Charlotte Armstrong| University of York
Charlotte Armstrong is in the third year of her PhD in the Department of Music at the University of York. Her thesis explores early-twentieth-century discourses of disability, disease, and degeneration, and their relationship to Franz Schreker’s ‘Die Gezeichneten’ (1918) and Zemlinsky’s ‘Der Zwerg’ (1921), with a particular focus on the representation of physical disability in these operas.
Ian Ellison| University of Leeds
Ian Ellison is a DAAD Visiting Scholar at the Goethe Universität, Frankfurt for the academic year 2017–18 and a PhD candidate at the School of Languages, Cultures, and Societies at the University of Leeds. He holds an MPhil in European Literature from the University of Bristol, as well as a BA in Modern European Languages from the University of Liverpool. A former secondary school teacher of modern foreign languages, Ian has also taught modules on German literature and film, as well as comparative literature, at the University of Leeds. His research examines late melancholy aesthetics and cosmopolitan narrators in European literature published around the turn of the millennium.
David Gould| University of Leeds
David Gould received his BA (Hons) from the University of Brighton in 2016 studying Philosophy, Politics, and Ethics. He completed his MA in Cultural and Critical Theory at the University of Leeds in 2017. His MA dissertation, titled Out Come the Wolves: On the Need to Destroy Nature, examined the historical emergence of nature. The Yorkshire Dales, for example, are known as an area of natural beauty, but for the most part they are the play grounds of the rich maintained through countless hours of human labour and manipulation. The image of nature so proudly defended by the British public is distinctly man-made, bourgeois, and an environmental disaster. With this in mind, Gould draws from Benjaminian and Adornian philosophy to argue that the only viable environmental approach is to destroy nature.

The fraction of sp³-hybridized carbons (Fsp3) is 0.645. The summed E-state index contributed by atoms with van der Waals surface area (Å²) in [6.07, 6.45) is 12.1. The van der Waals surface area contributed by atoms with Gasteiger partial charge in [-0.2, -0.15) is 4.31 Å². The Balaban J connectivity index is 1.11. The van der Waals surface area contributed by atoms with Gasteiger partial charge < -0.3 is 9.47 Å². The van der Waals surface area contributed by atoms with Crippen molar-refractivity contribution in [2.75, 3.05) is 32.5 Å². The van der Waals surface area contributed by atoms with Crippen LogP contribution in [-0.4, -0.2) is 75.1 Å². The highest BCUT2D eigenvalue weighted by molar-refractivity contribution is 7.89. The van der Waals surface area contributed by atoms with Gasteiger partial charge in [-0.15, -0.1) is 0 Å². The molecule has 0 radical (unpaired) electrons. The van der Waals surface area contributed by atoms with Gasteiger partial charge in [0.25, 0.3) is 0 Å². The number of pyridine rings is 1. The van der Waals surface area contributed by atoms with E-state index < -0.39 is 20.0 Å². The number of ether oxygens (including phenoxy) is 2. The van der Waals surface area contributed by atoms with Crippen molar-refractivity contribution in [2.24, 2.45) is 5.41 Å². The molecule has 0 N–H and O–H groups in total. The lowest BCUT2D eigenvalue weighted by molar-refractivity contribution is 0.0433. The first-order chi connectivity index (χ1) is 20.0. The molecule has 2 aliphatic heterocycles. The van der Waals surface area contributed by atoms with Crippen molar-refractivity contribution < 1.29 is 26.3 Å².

Other current research projects include the obscure representation of animal death in film, the idea that the philosophy of Walter Benjamin offers a radically materialist notion of language, and the contentious notion of class-struggle as the “return of the repressed” in contemporary politics.
James Lewis| University of Sheffield
James, 26 and a half, is a student in the philosophy department at Sheffield.
Miriam Magro| University of Sheffield
Miriam Magro holds a Master of Arts in Theatre Studies and a Doctor of Philosophy in Drama, both from the University of Manchester. She also holds a first degree in Music and Theatre Studies, and a Postgraduate Certificate from the University of Malta. Miriam is currently pursuing a Master of Arts in English Studies from the University of Sheffield. She has worked both as a Visiting Lecture at the University of Malta, taught Drama and Cultural studies at Sixth Form College in Malta, and served as a Postgraduate Teaching Assistant at the University of Manchester. Her primary research interests are in the fields of critical and cultural theory, early and contemporary modern literature, and women dramatists.
Dominic O’Key| University of Leeds
Dominic O’Key is a PhD candidate in Comparative Literature at the University of Leeds. His research project explores the concept of the “creaturely” in novels by W. G. Sebald, J. M. Coetzee and Mahasweta Devi. Dominic is an editor of the cultural studies and critical theory journal, parallax, and a contributor to online magazines such as 3:AM Magazine and Berfrois.
Jorge Sarasola| University of Sheffield
Jorge is Uruguayan but completed his undergraduate studies at the University of St Andrews (Scotland) in Comparative Literature and Philosophy. After working as an Assistant Lecturer at the Universidad Católica del Uruguay for a year, he enrolled in an MA Erasmus Mundus ‘Crossways in Cultural Narratives’, which took him to the Universidad de Santiago de Compostela, University of Sheffield and Università di Bergamo. His PhD thesis in Hispanic Studies is on contemporary historical novels from Uruguay and Argentina which engage with slavery in the region. He is also interested in gender dynamics in the Post-Boom Latin American novel, the cognitive value of art, the oeuvre of Mario Vargas Llosa and the representation of Latin Americans in contemporary TV shows from the United States.
Georgia Walton| University of Leeds
Georgia Walton is in the first year of her PhD at the University of Leeds. Her research examines the formal and political legacy of nineteenth century Transcendentalism in contemporary American fiction, memoir and poetry. Prior to this she completed her BA in English Language and Literature at the University of Leeds and the Freie Universität in Berlin, and her MLitt in Victorian Literature at the University of Glasgow. Her interests lie in the continuing political, ethical and literary relevance of transatlantic Romanticism and nineteenth century aesthetics in the twentieth and twenty first centuries.